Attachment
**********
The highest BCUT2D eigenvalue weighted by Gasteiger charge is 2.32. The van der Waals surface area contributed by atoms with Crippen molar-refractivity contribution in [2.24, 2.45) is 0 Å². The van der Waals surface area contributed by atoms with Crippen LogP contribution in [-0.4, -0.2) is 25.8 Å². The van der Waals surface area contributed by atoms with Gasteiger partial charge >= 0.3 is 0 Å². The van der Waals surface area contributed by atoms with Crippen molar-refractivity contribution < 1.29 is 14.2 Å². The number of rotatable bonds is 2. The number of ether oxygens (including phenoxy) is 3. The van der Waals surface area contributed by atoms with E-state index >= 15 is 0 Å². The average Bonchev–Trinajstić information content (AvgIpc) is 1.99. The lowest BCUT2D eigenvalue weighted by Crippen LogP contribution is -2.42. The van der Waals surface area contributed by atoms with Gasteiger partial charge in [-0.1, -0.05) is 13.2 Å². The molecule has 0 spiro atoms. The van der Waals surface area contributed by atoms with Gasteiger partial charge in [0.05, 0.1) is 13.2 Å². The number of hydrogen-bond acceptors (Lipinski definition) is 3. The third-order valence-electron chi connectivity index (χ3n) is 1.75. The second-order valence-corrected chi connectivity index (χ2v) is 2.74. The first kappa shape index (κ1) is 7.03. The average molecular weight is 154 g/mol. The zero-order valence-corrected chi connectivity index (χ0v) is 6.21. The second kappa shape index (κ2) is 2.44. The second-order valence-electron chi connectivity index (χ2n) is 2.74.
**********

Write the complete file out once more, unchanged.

The highest BCUT2D eigenvalue weighted by Gasteiger charge is 2.32. The van der Waals surface area contributed by atoms with Crippen molar-refractivity contribution in [2.24, 2.45) is 0 Å². The van der Waals surface area contributed by atoms with Crippen LogP contribution in [-0.4, -0.2) is 25.8 Å². The van der Waals surface area contributed by atoms with Gasteiger partial charge >= 0.3 is 0 Å². The van der Waals surface area contributed by atoms with Crippen molar-refractivity contribution < 1.29 is 14.2 Å². The number of rotatable bonds is 2. The number of ether oxygens (including phenoxy) is 3. The van der Waals surface area contributed by atoms with E-state index >= 15 is 0 Å². The average Bonchev–Trinajstić information content (AvgIpc) is 1.99. The lowest BCUT2D eigenvalue weighted by Crippen LogP contribution is -2.42. The van der Waals surface area contributed by atoms with Gasteiger partial charge in [-0.1, -0.05) is 13.2 Å². The molecule has 0 spiro atoms. The van der Waals surface area contributed by atoms with Gasteiger partial charge in [0.05, 0.1) is 13.2 Å². The number of hydrogen-bond acceptors (Lipinski definition) is 3. The third-order valence-electron chi connectivity index (χ3n) is 1.75. The second-order valence-corrected chi connectivity index (χ2v) is 2.74. The first kappa shape index (κ1) is 7.03. The average molecular weight is 154 g/mol. The zero-order valence-corrected chi connectivity index (χ0v) is 6.21. The second kappa shape index (κ2) is 2.44. The second-order valence-electron chi connectivity index (χ2n) is 2.74.